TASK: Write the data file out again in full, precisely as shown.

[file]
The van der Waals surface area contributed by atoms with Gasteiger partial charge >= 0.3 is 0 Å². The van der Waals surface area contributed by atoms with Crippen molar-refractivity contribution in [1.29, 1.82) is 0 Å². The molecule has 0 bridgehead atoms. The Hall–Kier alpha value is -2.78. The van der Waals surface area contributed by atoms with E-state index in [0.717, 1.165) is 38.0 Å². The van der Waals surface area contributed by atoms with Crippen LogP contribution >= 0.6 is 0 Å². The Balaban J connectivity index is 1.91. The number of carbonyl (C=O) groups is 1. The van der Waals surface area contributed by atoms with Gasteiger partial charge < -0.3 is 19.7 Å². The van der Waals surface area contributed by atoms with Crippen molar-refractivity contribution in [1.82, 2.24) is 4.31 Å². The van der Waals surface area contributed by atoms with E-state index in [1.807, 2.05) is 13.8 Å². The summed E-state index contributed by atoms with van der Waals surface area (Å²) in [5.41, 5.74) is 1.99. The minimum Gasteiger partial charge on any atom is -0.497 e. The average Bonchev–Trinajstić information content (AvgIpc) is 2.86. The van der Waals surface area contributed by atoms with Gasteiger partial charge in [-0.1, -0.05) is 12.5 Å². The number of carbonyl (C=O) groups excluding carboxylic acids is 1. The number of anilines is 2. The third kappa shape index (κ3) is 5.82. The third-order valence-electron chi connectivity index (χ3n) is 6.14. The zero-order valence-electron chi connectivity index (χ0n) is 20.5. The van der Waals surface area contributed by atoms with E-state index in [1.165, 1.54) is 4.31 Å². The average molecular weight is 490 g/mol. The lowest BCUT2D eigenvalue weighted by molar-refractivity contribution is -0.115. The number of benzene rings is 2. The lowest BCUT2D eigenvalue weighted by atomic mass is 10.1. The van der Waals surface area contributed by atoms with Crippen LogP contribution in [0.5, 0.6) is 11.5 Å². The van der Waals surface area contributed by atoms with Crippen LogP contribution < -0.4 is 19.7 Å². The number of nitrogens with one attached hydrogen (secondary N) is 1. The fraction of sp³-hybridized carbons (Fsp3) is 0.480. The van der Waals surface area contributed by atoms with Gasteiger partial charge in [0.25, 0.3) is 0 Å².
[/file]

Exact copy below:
The van der Waals surface area contributed by atoms with Gasteiger partial charge >= 0.3 is 0 Å². The van der Waals surface area contributed by atoms with Crippen molar-refractivity contribution in [1.29, 1.82) is 0 Å². The molecule has 0 bridgehead atoms. The Hall–Kier alpha value is -2.78. The van der Waals surface area contributed by atoms with E-state index in [0.717, 1.165) is 38.0 Å². The van der Waals surface area contributed by atoms with Crippen LogP contribution >= 0.6 is 0 Å². The Balaban J connectivity index is 1.91. The number of carbonyl (C=O) groups is 1. The van der Waals surface area contributed by atoms with Gasteiger partial charge < -0.3 is 19.7 Å². The van der Waals surface area contributed by atoms with Crippen molar-refractivity contribution in [1.82, 2.24) is 4.31 Å². The van der Waals surface area contributed by atoms with E-state index in [1.807, 2.05) is 13.8 Å². The summed E-state index contributed by atoms with van der Waals surface area (Å²) in [5.41, 5.74) is 1.99. The minimum Gasteiger partial charge on any atom is -0.497 e. The average Bonchev–Trinajstić information content (AvgIpc) is 2.86. The van der Waals surface area contributed by atoms with Gasteiger partial charge in [-0.1, -0.05) is 12.5 Å². The number of carbonyl (C=O) groups excluding carboxylic acids is 1. The number of anilines is 2. The third kappa shape index (κ3) is 5.82. The third-order valence-electron chi connectivity index (χ3n) is 6.14. The zero-order valence-electron chi connectivity index (χ0n) is 20.5. The van der Waals surface area contributed by atoms with E-state index in [1.165, 1.54) is 4.31 Å². The average molecular weight is 490 g/mol. The lowest BCUT2D eigenvalue weighted by molar-refractivity contribution is -0.115. The number of benzene rings is 2. The lowest BCUT2D eigenvalue weighted by atomic mass is 10.1. The van der Waals surface area contributed by atoms with Crippen LogP contribution in [0.5, 0.6) is 11.5 Å². The van der Waals surface area contributed by atoms with Crippen LogP contribution < -0.4 is 19.7 Å². The number of nitrogens with one attached hydrogen (secondary N) is 1. The fraction of sp³-hybridized carbons (Fsp3) is 0.480. The van der Waals surface area contributed by atoms with Gasteiger partial charge in [0.25, 0.3) is 0 Å².